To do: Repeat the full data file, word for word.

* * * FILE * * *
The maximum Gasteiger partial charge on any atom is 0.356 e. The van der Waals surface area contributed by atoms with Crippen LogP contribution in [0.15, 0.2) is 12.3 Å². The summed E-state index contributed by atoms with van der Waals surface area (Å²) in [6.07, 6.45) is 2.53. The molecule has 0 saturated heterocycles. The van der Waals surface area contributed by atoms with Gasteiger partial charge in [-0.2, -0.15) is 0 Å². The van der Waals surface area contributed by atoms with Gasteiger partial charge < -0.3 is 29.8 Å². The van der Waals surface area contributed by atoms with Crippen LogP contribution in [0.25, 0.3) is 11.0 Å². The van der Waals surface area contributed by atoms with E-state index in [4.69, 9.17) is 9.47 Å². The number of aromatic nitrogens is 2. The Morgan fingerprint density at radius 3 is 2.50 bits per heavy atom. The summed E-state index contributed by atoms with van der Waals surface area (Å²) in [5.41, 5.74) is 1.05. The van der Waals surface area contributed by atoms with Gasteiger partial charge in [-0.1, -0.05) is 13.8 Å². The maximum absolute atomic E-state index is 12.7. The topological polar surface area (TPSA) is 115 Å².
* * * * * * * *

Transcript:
The maximum Gasteiger partial charge on any atom is 0.356 e. The van der Waals surface area contributed by atoms with Crippen LogP contribution in [0.15, 0.2) is 12.3 Å². The summed E-state index contributed by atoms with van der Waals surface area (Å²) in [6.07, 6.45) is 2.53. The molecule has 0 saturated heterocycles. The van der Waals surface area contributed by atoms with Gasteiger partial charge in [-0.2, -0.15) is 0 Å². The van der Waals surface area contributed by atoms with Gasteiger partial charge < -0.3 is 29.8 Å². The van der Waals surface area contributed by atoms with Crippen LogP contribution in [0.25, 0.3) is 11.0 Å². The van der Waals surface area contributed by atoms with E-state index in [4.69, 9.17) is 9.47 Å². The number of aromatic nitrogens is 2. The Morgan fingerprint density at radius 3 is 2.50 bits per heavy atom. The summed E-state index contributed by atoms with van der Waals surface area (Å²) in [5.41, 5.74) is 1.05. The van der Waals surface area contributed by atoms with Gasteiger partial charge in [-0.1, -0.05) is 13.8 Å². The maximum absolute atomic E-state index is 12.7. The topological polar surface area (TPSA) is 115 Å².